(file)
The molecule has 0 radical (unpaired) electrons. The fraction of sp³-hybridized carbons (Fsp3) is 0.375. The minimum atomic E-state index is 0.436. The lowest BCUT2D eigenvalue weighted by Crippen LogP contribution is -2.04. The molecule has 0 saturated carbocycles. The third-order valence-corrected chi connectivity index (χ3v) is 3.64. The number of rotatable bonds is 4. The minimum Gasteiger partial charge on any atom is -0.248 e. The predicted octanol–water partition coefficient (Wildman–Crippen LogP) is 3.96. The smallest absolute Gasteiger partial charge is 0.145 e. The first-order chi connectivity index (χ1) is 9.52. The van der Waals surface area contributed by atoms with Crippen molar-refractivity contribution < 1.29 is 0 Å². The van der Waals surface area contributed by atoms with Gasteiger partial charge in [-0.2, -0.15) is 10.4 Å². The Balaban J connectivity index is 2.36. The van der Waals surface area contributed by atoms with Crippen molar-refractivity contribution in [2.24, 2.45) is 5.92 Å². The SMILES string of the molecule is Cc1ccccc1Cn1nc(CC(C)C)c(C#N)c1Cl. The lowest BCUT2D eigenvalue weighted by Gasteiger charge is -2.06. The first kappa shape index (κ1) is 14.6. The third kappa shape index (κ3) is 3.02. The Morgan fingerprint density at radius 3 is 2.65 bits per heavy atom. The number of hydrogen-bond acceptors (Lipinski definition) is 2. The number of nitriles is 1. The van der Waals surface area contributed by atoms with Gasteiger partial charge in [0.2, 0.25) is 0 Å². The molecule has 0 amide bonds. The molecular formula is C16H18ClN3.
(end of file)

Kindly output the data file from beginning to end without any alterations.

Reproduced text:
The molecule has 0 radical (unpaired) electrons. The fraction of sp³-hybridized carbons (Fsp3) is 0.375. The minimum atomic E-state index is 0.436. The lowest BCUT2D eigenvalue weighted by Crippen LogP contribution is -2.04. The molecule has 0 saturated carbocycles. The third-order valence-corrected chi connectivity index (χ3v) is 3.64. The number of rotatable bonds is 4. The minimum Gasteiger partial charge on any atom is -0.248 e. The predicted octanol–water partition coefficient (Wildman–Crippen LogP) is 3.96. The smallest absolute Gasteiger partial charge is 0.145 e. The first-order chi connectivity index (χ1) is 9.52. The van der Waals surface area contributed by atoms with Crippen molar-refractivity contribution < 1.29 is 0 Å². The van der Waals surface area contributed by atoms with Gasteiger partial charge in [-0.2, -0.15) is 10.4 Å². The Balaban J connectivity index is 2.36. The van der Waals surface area contributed by atoms with Crippen molar-refractivity contribution in [2.24, 2.45) is 5.92 Å². The SMILES string of the molecule is Cc1ccccc1Cn1nc(CC(C)C)c(C#N)c1Cl. The lowest BCUT2D eigenvalue weighted by Gasteiger charge is -2.06. The first kappa shape index (κ1) is 14.6. The third kappa shape index (κ3) is 3.02. The Morgan fingerprint density at radius 3 is 2.65 bits per heavy atom. The number of hydrogen-bond acceptors (Lipinski definition) is 2. The number of nitriles is 1. The van der Waals surface area contributed by atoms with Gasteiger partial charge in [0.2, 0.25) is 0 Å². The molecule has 0 amide bonds. The molecular formula is C16H18ClN3.